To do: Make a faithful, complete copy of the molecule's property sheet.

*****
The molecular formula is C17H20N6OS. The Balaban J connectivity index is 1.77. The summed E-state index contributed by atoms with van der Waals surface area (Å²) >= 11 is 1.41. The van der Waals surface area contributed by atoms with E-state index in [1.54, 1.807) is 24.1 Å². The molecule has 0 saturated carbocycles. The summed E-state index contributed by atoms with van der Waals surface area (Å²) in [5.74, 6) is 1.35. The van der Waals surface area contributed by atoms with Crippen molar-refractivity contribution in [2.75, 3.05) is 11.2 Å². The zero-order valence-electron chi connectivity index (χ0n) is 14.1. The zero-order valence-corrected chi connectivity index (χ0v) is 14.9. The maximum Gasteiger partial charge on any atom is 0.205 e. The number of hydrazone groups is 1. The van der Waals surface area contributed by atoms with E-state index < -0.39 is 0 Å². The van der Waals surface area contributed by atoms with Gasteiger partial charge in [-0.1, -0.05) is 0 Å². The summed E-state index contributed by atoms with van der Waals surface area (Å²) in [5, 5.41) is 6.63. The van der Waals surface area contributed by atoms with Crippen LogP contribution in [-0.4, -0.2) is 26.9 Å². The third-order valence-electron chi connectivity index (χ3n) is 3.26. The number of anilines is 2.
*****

The molecular formula is C17H20N6OS. The Balaban J connectivity index is 1.77. The summed E-state index contributed by atoms with van der Waals surface area (Å²) >= 11 is 1.41. The van der Waals surface area contributed by atoms with E-state index in [1.54, 1.807) is 24.1 Å². The molecule has 0 saturated carbocycles. The summed E-state index contributed by atoms with van der Waals surface area (Å²) in [5.74, 6) is 1.35. The van der Waals surface area contributed by atoms with Crippen molar-refractivity contribution in [2.75, 3.05) is 11.2 Å². The zero-order valence-electron chi connectivity index (χ0n) is 14.1. The zero-order valence-corrected chi connectivity index (χ0v) is 14.9. The maximum Gasteiger partial charge on any atom is 0.205 e. The number of hydrazone groups is 1. The van der Waals surface area contributed by atoms with E-state index < -0.39 is 0 Å². The van der Waals surface area contributed by atoms with Gasteiger partial charge in [-0.1, -0.05) is 0 Å². The summed E-state index contributed by atoms with van der Waals surface area (Å²) in [5, 5.41) is 6.63. The van der Waals surface area contributed by atoms with Crippen LogP contribution in [-0.4, -0.2) is 26.9 Å². The third-order valence-electron chi connectivity index (χ3n) is 3.26. The number of anilines is 2.